Brazilian equities and country-specific exchange traded funds have been rallying this year as Luiz Inacio Lula da Silva, the left-wing leader and previous president of the country two decades ago, has made a comeback.
Money managers are jumping into Brazilian assets, pushing the real currency to its highest level since July and fueling an outperforming rally in equities, Bloomberg reports.
The Brazilian real has appreciated over 9% against the U.S. dollar this year, the most among currencies around the world, despite the Russia-Ukraine crisis that weighed on risk sentiment.
Foreign investors dumped over 56 billion reals, or $11 billion, to the local equity market this year, lifting the Ibovespa benchmark index up 15% in USD terms. Offshore money has found its way into Brazilian stocks every session since mid-December.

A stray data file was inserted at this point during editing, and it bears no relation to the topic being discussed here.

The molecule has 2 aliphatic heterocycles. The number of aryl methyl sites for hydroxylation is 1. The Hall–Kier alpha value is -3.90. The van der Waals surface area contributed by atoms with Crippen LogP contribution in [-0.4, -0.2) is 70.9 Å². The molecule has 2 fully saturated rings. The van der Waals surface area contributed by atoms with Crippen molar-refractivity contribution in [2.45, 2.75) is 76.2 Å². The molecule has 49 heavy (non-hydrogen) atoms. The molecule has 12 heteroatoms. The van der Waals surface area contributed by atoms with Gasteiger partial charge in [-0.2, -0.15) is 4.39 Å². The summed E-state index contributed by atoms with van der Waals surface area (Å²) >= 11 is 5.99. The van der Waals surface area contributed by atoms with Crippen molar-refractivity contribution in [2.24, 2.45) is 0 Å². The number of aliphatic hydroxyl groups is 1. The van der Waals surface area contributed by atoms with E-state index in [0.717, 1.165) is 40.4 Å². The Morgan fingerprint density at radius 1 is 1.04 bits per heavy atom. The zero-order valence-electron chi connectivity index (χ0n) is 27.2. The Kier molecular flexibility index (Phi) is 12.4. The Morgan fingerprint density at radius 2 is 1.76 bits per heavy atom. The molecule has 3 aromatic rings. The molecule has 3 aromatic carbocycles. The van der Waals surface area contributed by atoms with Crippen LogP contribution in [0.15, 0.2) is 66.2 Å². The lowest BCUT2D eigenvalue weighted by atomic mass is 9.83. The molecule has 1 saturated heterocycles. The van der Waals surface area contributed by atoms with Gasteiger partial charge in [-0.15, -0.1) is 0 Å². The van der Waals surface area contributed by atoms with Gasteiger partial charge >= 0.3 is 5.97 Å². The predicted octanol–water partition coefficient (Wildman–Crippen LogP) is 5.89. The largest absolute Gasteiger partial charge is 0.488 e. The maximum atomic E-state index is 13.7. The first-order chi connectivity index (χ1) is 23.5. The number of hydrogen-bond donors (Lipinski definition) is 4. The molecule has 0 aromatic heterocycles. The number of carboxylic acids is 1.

The increased investment interest follows after aggressive interest rate hikes that pushed up yields and as Luiz Inacio Lula da Silva makes a political return.
Lula currently leads early polling for the October vote. His advisors hinted at more spending if he is elected, and investors are looking forward to his pragmatic approach to the economy and tendency to lean more toward moderation, similar to what he previously showed in his first election back in 2002.
“Lula’s smart enough to know what he has to say in order to get the market comfortable,” Cathy Hepworth, head of emerging markets debt at PGIM Fixed Income, told Bloomberg. “He’s done this before.”
When he was president, Lula assuaged market fears and pledged to honor the country’s sovereign debt and to maintain the country’s fiscal accounts. However, he fell out of favor after his Workers’ Party was mired by corruption scandals that put him in jail and his handpicked successor, Dilma Rousseff, impeded growth with restrictions and controls.
“Lula is the devil that we know,” Edwin Gutierrez, the head of emerging market sovereign debt at abrdn, told Bloomberg. “He’ll say things that will upset the market from time to time regarding energy prices and the role of the state, but overall, he isn’t going to mark a return to the Dilma era.”
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